Centreground Political Communications

Getting it wrong about David Cameron and Europe

Written by on December 10th, 2011

I have to confess to a fundamental political mistake. It is one that I know many others, of all parties anNewspaper headlines 10 December 2011d none, will have made and will now be wrestling over with their conscience. But that does not make the admission any easier.

My sin is to have believed that government would be good for the Conservatives in one very clear sense: they would switch from being anti-Europeans to pragmatic Euro-realists. I suspect almost all Liberal Democrats thought the same and for that reason they were willing to let Tories get their hands on all the levers – Prime Minister, Foreign Secretary, Europe Minister – that controlled British interaction with the EU.

All of us who thought that way were plainly wrong. For a long time, of course, we looked as though we were right. There was even a time where it looked possible, even if not probable, that David Cameron would take Britain’s Conservatives back into the EPP, the main centre-right grouping in the European Parliament, and end his alliance with the collection of nationalists and odd-balls that is the so-called European Conservatives and Reformists.

But in the early hours of Friday David Cameron proved we had made a misjudgement of a spectacular proportion. The Prime Minister vetoed a European Treaty proposal designed to solve the EU’s greatest crisis since its foundation and seemed utterly undaunted by the fact this left him completely alone and almost certainly devoid of any influence beyond the ability to block progress on the small number of issues over which Britain has a veto power. Britain may still be a formal member state of the EU, but may be increasingly treated like an embarrassing relative locked in the Brussels attic.

That David Cameron has done this because he seems more afraid of short-term rows with his backbenchers than to battle for the long-term interests of Britain only serves to emphasise just how badly we all got him wrong.

More than ever the coalition in Britain looks live a loveless marriage where the partners publicly humiliate one another yet cling together for the fear of going it alone. It seems impossible, though, that things can really go on as they are between now and 2015.

Technically there are enough Liberal Democrats on the government pay roll to give the coalition a bare majority in the House of Commons. Even if the parties never formally divorce the sense that the Liberal Democrats are part of the coalition is likely to be ever weaker in the months ahead: I just cannot see the average Lib Dem MP having the stomach to defend David Cameron’s lurch towards the EU exit door.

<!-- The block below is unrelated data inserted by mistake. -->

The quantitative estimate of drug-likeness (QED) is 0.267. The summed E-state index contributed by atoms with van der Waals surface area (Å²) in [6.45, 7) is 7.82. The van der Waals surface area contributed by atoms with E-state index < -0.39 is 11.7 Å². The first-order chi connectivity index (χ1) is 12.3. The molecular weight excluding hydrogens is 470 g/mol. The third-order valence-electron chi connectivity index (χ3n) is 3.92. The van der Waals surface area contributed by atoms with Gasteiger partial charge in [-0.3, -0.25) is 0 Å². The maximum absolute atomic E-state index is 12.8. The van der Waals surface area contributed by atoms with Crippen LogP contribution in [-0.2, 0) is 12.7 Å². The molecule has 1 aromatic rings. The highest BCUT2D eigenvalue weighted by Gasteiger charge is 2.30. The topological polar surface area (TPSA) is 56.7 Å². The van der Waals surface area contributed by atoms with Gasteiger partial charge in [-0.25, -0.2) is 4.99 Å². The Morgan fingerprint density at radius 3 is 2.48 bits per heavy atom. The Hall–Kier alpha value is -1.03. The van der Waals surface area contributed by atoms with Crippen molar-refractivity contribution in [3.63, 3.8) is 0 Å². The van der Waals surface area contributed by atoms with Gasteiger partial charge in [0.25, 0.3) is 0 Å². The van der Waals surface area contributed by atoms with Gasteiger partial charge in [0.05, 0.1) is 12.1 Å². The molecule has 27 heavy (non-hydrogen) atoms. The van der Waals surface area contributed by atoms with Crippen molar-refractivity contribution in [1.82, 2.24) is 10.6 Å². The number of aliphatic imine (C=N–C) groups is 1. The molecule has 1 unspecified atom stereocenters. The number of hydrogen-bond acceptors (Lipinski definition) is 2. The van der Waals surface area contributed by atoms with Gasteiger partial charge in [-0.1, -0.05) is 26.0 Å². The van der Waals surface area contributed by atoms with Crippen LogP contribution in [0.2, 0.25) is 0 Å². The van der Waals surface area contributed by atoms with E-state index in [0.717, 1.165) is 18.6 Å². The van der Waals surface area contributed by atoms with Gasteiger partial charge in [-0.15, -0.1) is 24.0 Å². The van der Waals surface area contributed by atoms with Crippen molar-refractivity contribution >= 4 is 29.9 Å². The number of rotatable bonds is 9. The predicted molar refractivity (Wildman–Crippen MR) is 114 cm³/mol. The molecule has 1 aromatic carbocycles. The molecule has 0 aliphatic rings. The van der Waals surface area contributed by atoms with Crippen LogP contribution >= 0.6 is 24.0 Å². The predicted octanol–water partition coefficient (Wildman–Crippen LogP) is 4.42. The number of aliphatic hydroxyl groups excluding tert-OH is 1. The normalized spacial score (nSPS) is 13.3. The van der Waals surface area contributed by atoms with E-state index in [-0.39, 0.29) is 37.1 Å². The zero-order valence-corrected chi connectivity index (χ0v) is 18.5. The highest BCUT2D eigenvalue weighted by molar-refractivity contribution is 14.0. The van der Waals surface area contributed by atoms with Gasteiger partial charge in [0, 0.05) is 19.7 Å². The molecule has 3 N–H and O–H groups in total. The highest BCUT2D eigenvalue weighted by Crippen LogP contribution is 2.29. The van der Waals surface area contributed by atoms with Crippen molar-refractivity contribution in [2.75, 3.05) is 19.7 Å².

The result will be a government moving slowly but surely ever more steadily to the right: unable or unwilling to resign and yet deeply frustrated, Nick Clegg, Danny Alexander, Michael Moore and Chris Huhne will find themselves playing the same role around the Cabinet table as David Cameron and his ministers will in Brussels: seen, heard, tolerated but ignored.

A wiser man than David Cameron, who once sought to lead his party to the centre but abandoned the idea as internal resistance grew, would likely regard this as in need of early corrective action. But with plaudits from the press and a likely short-term bump in the polls, Cameron may just be dreaming of a way he can make the coalition collapse without it looking like his fault: an election today would surely produce a Tory majority, a Liberal Democrat wipe-out and a Labour Party weakened by Nationalist advance in Scotland.

But, and this is intuition rather than deeper insight, in the long-term this weekend may appear be a disaster for Britain’s economy, British influence and even for the Conservative Party. If our continental partners decide that our views on how the European single market should develop are worthless there is no obvious direction for Britain to go in. The Empire is long gone and citing examples such as Norway or Switzerland misses the point that both these countries slavishly follow the single market’s rules without having any say over them.

As Sir John Major – whose support for the Maastricht treaty showed him to be a braver man than Cameron – might have said, being lionised by Bill Cash doesn’t butter many parsnips.

Adrian McMenamin, Director, Centreground Political Communications

(Hat tip to @TimMontgomerie for the montage of this morning’s newspapers)

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